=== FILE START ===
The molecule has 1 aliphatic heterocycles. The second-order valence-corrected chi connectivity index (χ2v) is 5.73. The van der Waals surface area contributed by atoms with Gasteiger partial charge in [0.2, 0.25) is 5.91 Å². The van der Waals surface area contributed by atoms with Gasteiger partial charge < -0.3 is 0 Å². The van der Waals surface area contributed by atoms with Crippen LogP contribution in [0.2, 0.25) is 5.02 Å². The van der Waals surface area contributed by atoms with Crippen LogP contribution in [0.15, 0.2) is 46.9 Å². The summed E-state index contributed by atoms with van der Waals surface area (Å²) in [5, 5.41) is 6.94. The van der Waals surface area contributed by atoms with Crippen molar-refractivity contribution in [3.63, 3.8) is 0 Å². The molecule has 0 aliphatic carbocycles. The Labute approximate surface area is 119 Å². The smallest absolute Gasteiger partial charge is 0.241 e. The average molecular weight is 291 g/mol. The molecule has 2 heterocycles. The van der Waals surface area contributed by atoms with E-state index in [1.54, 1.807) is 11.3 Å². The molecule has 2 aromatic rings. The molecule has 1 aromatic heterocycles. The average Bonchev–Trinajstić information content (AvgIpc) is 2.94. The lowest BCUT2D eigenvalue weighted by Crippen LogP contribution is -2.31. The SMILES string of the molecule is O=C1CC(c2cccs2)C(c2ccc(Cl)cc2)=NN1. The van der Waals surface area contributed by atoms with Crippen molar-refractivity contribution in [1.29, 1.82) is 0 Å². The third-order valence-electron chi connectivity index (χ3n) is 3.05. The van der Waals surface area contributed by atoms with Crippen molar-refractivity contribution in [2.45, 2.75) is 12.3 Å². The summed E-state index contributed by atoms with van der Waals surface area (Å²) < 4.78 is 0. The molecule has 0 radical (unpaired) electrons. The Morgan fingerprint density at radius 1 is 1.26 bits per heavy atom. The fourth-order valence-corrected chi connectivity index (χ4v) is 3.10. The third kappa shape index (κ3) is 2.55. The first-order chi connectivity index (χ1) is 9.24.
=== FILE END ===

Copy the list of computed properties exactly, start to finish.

The molecule has 1 aliphatic heterocycles. The second-order valence-corrected chi connectivity index (χ2v) is 5.73. The van der Waals surface area contributed by atoms with Gasteiger partial charge in [0.2, 0.25) is 5.91 Å². The van der Waals surface area contributed by atoms with Gasteiger partial charge < -0.3 is 0 Å². The van der Waals surface area contributed by atoms with Crippen LogP contribution in [0.2, 0.25) is 5.02 Å². The van der Waals surface area contributed by atoms with Crippen LogP contribution in [0.15, 0.2) is 46.9 Å². The summed E-state index contributed by atoms with van der Waals surface area (Å²) in [5, 5.41) is 6.94. The van der Waals surface area contributed by atoms with Crippen molar-refractivity contribution in [3.63, 3.8) is 0 Å². The molecule has 0 aliphatic carbocycles. The Labute approximate surface area is 119 Å². The smallest absolute Gasteiger partial charge is 0.241 e. The average molecular weight is 291 g/mol. The molecule has 2 heterocycles. The van der Waals surface area contributed by atoms with E-state index in [1.54, 1.807) is 11.3 Å². The molecule has 2 aromatic rings. The molecule has 1 aromatic heterocycles. The average Bonchev–Trinajstić information content (AvgIpc) is 2.94. The lowest BCUT2D eigenvalue weighted by Crippen LogP contribution is -2.31. The SMILES string of the molecule is O=C1CC(c2cccs2)C(c2ccc(Cl)cc2)=NN1. The van der Waals surface area contributed by atoms with Crippen molar-refractivity contribution in [1.29, 1.82) is 0 Å². The third-order valence-electron chi connectivity index (χ3n) is 3.05. The van der Waals surface area contributed by atoms with Crippen molar-refractivity contribution in [2.45, 2.75) is 12.3 Å². The summed E-state index contributed by atoms with van der Waals surface area (Å²) < 4.78 is 0. The molecule has 0 radical (unpaired) electrons. The Morgan fingerprint density at radius 1 is 1.26 bits per heavy atom. The fourth-order valence-corrected chi connectivity index (χ4v) is 3.10. The third kappa shape index (κ3) is 2.55. The first-order chi connectivity index (χ1) is 9.24.